As we stood on top of the darkened monolith, I waited.

I looked for some sort of sign.  I had climbed the steps of penitence with another human being depending on my inspired strength and now it was time for contact…verification of the chosen…evidence.

There was no burning bush, no still small voice.  There was only Old Sol rising through the haze that covers the landscape above and below and then evaporates into oblivion as the temperature rises.  For me, I had climbed the mountain.  I couldn’t scream to an eternal spirit to show his existence, I couldn’t wait for 40 days and 40 nights to hope for some sort of enlightenment.  There shining beneath the ever-increasing heat of the sun stood seven peaks surrounding the sacred mount and the Wilderness of Sin where the ancient tribes of Israel are reported to have wandered for 40 years.

7 Responses to “When Climbing in the Dark…you might not reach Enlightenment.”

  1. Virnell Says:

    Great Job Rand. Cannot believe how much you can remember. Amazing.

  2. Lynn Says:

    Nice. Great word picture of the experience and also really love the pictures.

  3. Edna Says:

    Interesting reading, Randy…. your grandfather always dreamed of making the trip to the Holy Land, but it was not to be. He would have enjoyed your stories.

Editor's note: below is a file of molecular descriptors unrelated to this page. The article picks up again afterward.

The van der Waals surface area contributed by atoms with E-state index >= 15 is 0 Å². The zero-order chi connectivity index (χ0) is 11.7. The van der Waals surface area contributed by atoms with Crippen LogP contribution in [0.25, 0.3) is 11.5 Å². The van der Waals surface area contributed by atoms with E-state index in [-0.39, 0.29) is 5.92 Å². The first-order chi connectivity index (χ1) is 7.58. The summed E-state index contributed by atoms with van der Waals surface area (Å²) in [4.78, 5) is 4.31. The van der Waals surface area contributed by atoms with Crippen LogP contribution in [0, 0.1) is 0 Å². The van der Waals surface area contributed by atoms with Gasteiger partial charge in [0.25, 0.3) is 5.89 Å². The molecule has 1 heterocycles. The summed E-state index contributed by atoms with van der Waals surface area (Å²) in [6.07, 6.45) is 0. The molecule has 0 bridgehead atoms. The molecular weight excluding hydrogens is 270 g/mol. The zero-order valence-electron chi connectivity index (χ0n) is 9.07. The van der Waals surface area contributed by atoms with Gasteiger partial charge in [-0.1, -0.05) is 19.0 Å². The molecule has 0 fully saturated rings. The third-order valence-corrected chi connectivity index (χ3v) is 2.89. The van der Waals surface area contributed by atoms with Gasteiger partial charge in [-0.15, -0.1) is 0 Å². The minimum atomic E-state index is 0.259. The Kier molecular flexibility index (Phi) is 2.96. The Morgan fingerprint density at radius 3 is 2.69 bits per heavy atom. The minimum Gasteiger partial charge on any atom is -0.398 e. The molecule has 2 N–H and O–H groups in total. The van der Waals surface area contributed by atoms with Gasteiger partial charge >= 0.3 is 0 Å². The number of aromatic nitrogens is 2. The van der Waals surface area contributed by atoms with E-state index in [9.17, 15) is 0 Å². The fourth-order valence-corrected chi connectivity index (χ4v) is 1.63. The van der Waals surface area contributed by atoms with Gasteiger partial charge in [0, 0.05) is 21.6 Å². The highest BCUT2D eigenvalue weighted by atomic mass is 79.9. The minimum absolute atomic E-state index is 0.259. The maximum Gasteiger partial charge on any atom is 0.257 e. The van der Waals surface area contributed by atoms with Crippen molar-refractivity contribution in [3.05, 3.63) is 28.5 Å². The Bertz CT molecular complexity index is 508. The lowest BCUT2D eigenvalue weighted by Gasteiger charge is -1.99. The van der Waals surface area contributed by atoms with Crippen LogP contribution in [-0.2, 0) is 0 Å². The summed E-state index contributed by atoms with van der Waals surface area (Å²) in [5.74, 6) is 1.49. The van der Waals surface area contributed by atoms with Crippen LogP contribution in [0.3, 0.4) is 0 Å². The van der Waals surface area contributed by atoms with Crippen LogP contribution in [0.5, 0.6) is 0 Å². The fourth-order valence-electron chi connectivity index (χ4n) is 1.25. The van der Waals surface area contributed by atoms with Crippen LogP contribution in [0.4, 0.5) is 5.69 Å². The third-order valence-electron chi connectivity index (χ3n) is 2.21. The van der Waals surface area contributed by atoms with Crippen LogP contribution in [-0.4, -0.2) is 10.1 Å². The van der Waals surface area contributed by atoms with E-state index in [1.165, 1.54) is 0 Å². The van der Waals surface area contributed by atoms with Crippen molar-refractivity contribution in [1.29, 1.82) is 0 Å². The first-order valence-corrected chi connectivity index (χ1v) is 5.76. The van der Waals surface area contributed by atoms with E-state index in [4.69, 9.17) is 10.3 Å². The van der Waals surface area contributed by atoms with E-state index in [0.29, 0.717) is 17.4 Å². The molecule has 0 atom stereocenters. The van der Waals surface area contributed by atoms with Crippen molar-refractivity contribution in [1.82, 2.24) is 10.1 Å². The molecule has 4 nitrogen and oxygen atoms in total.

4. Aggie Says:

    ” There was only Old Sol rising through the haze that covers the landscape above and below and then evaporates into oblivion as the temperature rises.”

    Which is the point. Ever wonder why the OT says “no man can look upon the face of god”? You try staring into the sun sometime, see where it gets you…..Presumably, if the events did occur (which I doubt), the “mooning God” moment was brought on by heatstroke, as the temperature rose.

    Four thousand years later, I think something got lost in translation, don’t you?

    • randillusion Says:

      Why would you doubt a story that includes dozens of witnesses, including my present sister-in-law? I wasn’t asking to look upon the face of god either…and as for the lost translation…what language was used to write the Old Testament? Was it English? No. So who knows what has been lost in all of the Old and New Testaments translations? As for suffering from heat stroke…that didn’t occur either. My purpose was to climb the mountain as a young man and see what Ancient Israel saw. It was exciting but not the way a vain young man might hope it could be. My point was a sort of “sword in the stone” moment that each of us dreams about in our youth. Many young ladies want to be swept off of their feet by the handsome prince and young men dream of big dreams…even thinking that after the New Testament undoing of the ten commandments a person might “hear” the voice of god…if not hope to catch a glimpse of his face.

      It sounds like you have some issues, Aggie. Perhaps you should dream a little dream. I don’t think I lost anything in translating this story to the public.

    • Jennifer Souza Says:

      I stare directly at the sun and have for years. With a bare eye. It’s wonderful!